If Rain Reign by Ann Martin is not on your TBR or ABR (already been read) pile, then it should be. Melanie Swider reviewed it before it was published here--it was one of those books that I've been meaning to read for a while. I miss Rose, the main character. I miss her rule-bound way of seeing the world and her obsession with homonyms. I have even found myself looking for words that sound the same and thinking about the lists I could make. Ann Martin weaves social issues, ethical dilemmas, and natural disasters to create a book that leaves readers debating the decisions that many of the characters make. There are complex issues with complex background stories that would lend themselves to an amazing read-aloud for an upper elementary class.
Quest by Aaron Becker is a wordless picture book that inspires lots of conversation and story telling. I love using wordless picture books to spark children's imagination and inspire them to study art. My twelve year-old and I had a wonderful time examining the pictures and formulating the story line. It would be fun to contrast the stories that younger children would concoct to the stories that older children would develop around the beautiful pictures.
Odd Duck by Cecil Castellucci was front and center on one of our library shelves, so I picked it up. Right from the first page, I enjoyed several chuckles. Theodora is a rigid duck who meets Chad, a duck prototype of a hippie. Through humor, speech bubbles, subtle pictures, and understatement, readers watch the two ducks become friends but struggle with misinterpretations and miscommunications. This is a wonderful book to begin conversations about perceptions and realities, acceptance and forgiveness, and self-awareness and empathy. It's funny, but full of important messages about life.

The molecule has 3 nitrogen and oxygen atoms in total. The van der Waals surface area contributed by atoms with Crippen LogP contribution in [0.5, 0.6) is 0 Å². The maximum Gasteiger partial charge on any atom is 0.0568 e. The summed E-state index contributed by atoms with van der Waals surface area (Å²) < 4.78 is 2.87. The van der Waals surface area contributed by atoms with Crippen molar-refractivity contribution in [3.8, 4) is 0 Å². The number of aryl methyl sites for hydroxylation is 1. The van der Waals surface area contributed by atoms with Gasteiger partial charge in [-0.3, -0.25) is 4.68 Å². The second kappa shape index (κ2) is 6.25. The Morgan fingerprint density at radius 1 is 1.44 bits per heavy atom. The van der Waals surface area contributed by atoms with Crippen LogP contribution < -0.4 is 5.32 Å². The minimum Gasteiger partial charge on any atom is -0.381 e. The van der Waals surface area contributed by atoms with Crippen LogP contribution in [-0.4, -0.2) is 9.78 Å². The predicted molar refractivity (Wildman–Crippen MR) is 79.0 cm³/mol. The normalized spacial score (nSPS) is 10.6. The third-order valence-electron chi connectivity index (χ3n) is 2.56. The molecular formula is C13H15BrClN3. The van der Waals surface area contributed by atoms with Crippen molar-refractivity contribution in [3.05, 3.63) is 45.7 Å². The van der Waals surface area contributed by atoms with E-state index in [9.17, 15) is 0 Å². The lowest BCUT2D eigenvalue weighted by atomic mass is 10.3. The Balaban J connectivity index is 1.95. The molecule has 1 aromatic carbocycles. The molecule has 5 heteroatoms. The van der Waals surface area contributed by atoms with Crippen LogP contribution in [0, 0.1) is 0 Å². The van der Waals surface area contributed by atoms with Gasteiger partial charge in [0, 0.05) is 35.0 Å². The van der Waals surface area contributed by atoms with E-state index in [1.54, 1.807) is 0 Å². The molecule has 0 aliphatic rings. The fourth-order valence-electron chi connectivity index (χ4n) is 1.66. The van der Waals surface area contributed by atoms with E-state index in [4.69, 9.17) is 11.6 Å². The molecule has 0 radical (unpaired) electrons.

Seeds of Freedom by Hester Bass covers some of the events in the Civil Rights movement. Even though it's a long picture book, it will inspire a lot of wondering and researchable questions. Because of the references to segregation, school integration, and peaceful protests, this book could also be a springboard to conversations about empathy, dignity, civic responsibility, and individual power.